On February 29th, 2020, Bobby Jenks, Neal Cotts and our friends at The Collectors Cave held a signing at BWR Chicago. It was a great time, we gave away autograph tickets to our loyal fans. The boys and I showed up and we were positioned right after the signing table, just drinking and bullshitting. It was a great day, one of the last before the lockdown. It also just happens to be the last time I bought a pack of cigarettes…
I’ve had a long past with cigarettes. I picked up the habit in high school (16), just a few a week but that’s were it started. Even before that, as a kid, I smoked whatever I could find. It was the 80’s! We had cartoon characters and cowboys selling them to us. The way smoking was portrayed back in the day was not like how it is now. I mean, we were pretty sure it’d kill you, but at that age, you aren’t really thinking about that or seeing the actual effects of smoking.
In the 90’s, when we started up a band, a pack of cigarettes was just as important as the guitar. All our heroes were on MTV puffing away, looking so damn cool. I was fucked from the start.
I was always a Marlboro guy, started on Reds then moved to Lights. My final years in California, I smoked Ultra Lights, but I also smoked more of them. Made no sense. I remember during my sophomore year in college I got so sick that I couldn’t smoke Reds anymore. My first thought is that I had become a pussy cause I was smoking Lights. Yep, that was my first thought.
It sounds weird now, but post college I was living alone, just smoking shit-tons in the house. I am pretty sure that was my height of smoking. I was over a pack a day, was still hitting the gym and was taking a herbal weight loss pill that just happened to have ephedra in it. My poor heart was like a hamster in a wheel, but I dropped a ton of weight. Moving to AZ, 2 outta 3 of us smoked. That ended the smoking in the house! Which looking back was great. Moving to CA a few years later, I couldn’t smoke inside anywhere, which again I loved. Clothes didn’t smell as bad, plus fresh air breaks that allowed me to clear my mind from time to time.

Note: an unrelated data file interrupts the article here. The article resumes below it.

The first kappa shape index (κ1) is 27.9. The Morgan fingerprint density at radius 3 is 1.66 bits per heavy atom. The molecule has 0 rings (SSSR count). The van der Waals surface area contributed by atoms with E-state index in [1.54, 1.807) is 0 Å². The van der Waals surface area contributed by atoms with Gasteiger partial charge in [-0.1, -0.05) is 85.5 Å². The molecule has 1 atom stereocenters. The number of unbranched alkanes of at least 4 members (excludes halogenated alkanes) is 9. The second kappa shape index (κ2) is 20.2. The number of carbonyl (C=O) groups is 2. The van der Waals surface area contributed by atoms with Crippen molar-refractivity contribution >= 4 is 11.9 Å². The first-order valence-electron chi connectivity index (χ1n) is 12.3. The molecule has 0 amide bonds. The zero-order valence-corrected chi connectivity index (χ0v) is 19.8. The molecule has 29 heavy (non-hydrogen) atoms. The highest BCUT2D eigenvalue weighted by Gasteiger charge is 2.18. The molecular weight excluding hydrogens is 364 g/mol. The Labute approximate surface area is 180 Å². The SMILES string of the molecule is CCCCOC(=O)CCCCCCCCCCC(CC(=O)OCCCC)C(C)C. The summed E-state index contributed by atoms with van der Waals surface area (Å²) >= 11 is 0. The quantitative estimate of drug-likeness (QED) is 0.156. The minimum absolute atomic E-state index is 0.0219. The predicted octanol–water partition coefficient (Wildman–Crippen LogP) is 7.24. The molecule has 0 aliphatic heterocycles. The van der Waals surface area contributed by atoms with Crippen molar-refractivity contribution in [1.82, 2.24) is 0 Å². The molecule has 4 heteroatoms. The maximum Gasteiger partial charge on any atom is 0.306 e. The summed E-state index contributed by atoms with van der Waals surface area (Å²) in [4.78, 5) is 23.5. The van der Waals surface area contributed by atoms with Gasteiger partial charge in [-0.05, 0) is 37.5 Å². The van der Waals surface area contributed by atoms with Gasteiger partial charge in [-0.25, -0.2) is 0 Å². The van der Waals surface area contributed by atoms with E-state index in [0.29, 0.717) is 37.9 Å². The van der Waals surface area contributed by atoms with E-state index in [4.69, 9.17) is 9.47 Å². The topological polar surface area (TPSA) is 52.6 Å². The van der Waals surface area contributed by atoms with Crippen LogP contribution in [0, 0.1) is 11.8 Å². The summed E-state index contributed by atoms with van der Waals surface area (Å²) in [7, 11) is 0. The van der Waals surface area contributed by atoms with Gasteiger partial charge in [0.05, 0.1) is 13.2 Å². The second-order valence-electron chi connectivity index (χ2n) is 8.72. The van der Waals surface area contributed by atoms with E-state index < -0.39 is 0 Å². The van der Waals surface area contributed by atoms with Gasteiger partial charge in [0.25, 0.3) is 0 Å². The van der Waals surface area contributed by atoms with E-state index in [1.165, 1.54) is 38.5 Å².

That alone was something that I enjoyed. At work or even doing stuff at home, getting a smoke break every couple hours allowed me to review what I was working on / doing, what I had left to do and make a plan. It was one of the hardest things about quitting. I had to manage more time, which sometimes just makes it hard to stay focused.
Over the years, I tried to quit hundreds of times. I had a friend that quit, who told me you’ll know when it’s time. Well, maybe my watch was wrong, but I was off and on for about a decade. The first major quit session was in California. I remember being so sick for 2 weeks and having an endless amount of mucus being coughed outta my lungs. It was brutal, but even then, I felt so much better. I’d be good for weeks, then something would happen, or I’d make an exception and once you get that shit back in your body, you’re hooked again.
It might start with just one while you are drinking. But then you say, well, maybe one before I go to bed. Then while you are out, well, I won’t buy any, I’ll just bum them. But then you feel bad so you start buying them packs cause you smoked theirs. Then you just have packs because you are gonna be smoking anyways, and there you go. Back to being a smoker in only a few months.
When I moved back to IL in 2010, I quit for the longest I had quit EVER. 6 months. I was 100% off smoking for 6 whole months. I might have used the nicotine mints for a few weeks, but I was off. One night, drunk, I bummed a smoke from a friend, fast forward 6 months, I am back on full strength. It was such a letdown.
In 2011, I am driving into Chicago to visit and stay with my GF / Soon To Be Wife. I wouldn’t smoke all weekend, but leaving Chicago on Sunday night, I would buy a pack BLOCKS from her house. Then I’d chain-smoke the 2 hours back home to Sterling.
When I moved in with my wife, I started a design job doing creative work for Marlboro. Yep, here I am trying to not smoke, and I am working on creative campaigns for cigarettes and chewing tobacco. Surrounded by creatives that smoke. Surrounded by production people that smoked. One thing that I have always noticed, when I wasn’t smoking – everyone I saw was. When I WAS smoking, not a single person to be found smoking. It was way fucking crazy. So, I’d bum some on my way to the Sox game, have a few smokes here and there. Which always led me to buying packs. Which led me to quit again. Which led me get another pack and just keep it going.
Enter my 1st born daughter, I didn’t wanna be the dad that smoked. I didn’t want her to see me smoke (which she has, many of times). Honestly, sometimes I needed that nicotine to calm me down and be more rational as a parent. I needed that break to clear my head. My wife and I had a code word for smoking, and it was “I was going to check the pipes”. It was always a struggle and having a smoke was a quick fix to get back into a good mental place. My wife never really yelled at me. She didn’t look down on me. She let me take my time and get right. Which I always respected.